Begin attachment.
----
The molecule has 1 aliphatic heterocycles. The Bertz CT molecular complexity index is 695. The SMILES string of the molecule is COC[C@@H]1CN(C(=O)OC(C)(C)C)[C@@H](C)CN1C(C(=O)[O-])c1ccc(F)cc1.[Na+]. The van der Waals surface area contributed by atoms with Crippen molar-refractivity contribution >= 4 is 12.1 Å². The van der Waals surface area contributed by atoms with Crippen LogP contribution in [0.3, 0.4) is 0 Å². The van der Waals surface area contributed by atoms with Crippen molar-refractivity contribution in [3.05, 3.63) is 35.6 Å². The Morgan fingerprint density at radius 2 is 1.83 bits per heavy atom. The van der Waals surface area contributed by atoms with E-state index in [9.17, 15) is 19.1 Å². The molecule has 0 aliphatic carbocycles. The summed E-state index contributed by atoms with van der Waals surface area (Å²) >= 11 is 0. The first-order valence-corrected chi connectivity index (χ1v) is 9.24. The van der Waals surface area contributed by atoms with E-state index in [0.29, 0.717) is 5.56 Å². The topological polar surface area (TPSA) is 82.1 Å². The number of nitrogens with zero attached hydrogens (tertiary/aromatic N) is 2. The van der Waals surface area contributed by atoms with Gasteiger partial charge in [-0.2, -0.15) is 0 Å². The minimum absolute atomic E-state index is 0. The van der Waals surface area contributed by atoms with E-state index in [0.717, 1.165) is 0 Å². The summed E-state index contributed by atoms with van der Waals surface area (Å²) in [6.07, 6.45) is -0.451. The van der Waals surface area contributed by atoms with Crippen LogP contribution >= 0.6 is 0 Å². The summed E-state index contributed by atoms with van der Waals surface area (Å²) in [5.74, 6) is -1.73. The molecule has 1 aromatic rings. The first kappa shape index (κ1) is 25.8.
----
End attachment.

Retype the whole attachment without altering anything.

The molecule has 1 aliphatic heterocycles. The Bertz CT molecular complexity index is 695. The SMILES string of the molecule is COC[C@@H]1CN(C(=O)OC(C)(C)C)[C@@H](C)CN1C(C(=O)[O-])c1ccc(F)cc1.[Na+]. The van der Waals surface area contributed by atoms with Crippen molar-refractivity contribution >= 4 is 12.1 Å². The van der Waals surface area contributed by atoms with Crippen LogP contribution in [0.3, 0.4) is 0 Å². The van der Waals surface area contributed by atoms with Crippen molar-refractivity contribution in [3.05, 3.63) is 35.6 Å². The Morgan fingerprint density at radius 2 is 1.83 bits per heavy atom. The van der Waals surface area contributed by atoms with E-state index in [9.17, 15) is 19.1 Å². The molecule has 0 aliphatic carbocycles. The summed E-state index contributed by atoms with van der Waals surface area (Å²) >= 11 is 0. The first-order valence-corrected chi connectivity index (χ1v) is 9.24. The van der Waals surface area contributed by atoms with E-state index in [0.29, 0.717) is 5.56 Å². The topological polar surface area (TPSA) is 82.1 Å². The number of nitrogens with zero attached hydrogens (tertiary/aromatic N) is 2. The van der Waals surface area contributed by atoms with Gasteiger partial charge in [-0.2, -0.15) is 0 Å². The minimum absolute atomic E-state index is 0. The van der Waals surface area contributed by atoms with E-state index in [0.717, 1.165) is 0 Å². The summed E-state index contributed by atoms with van der Waals surface area (Å²) in [6.07, 6.45) is -0.451. The van der Waals surface area contributed by atoms with Crippen LogP contribution >= 0.6 is 0 Å². The summed E-state index contributed by atoms with van der Waals surface area (Å²) in [5.74, 6) is -1.73. The molecule has 1 aromatic rings. The first kappa shape index (κ1) is 25.8.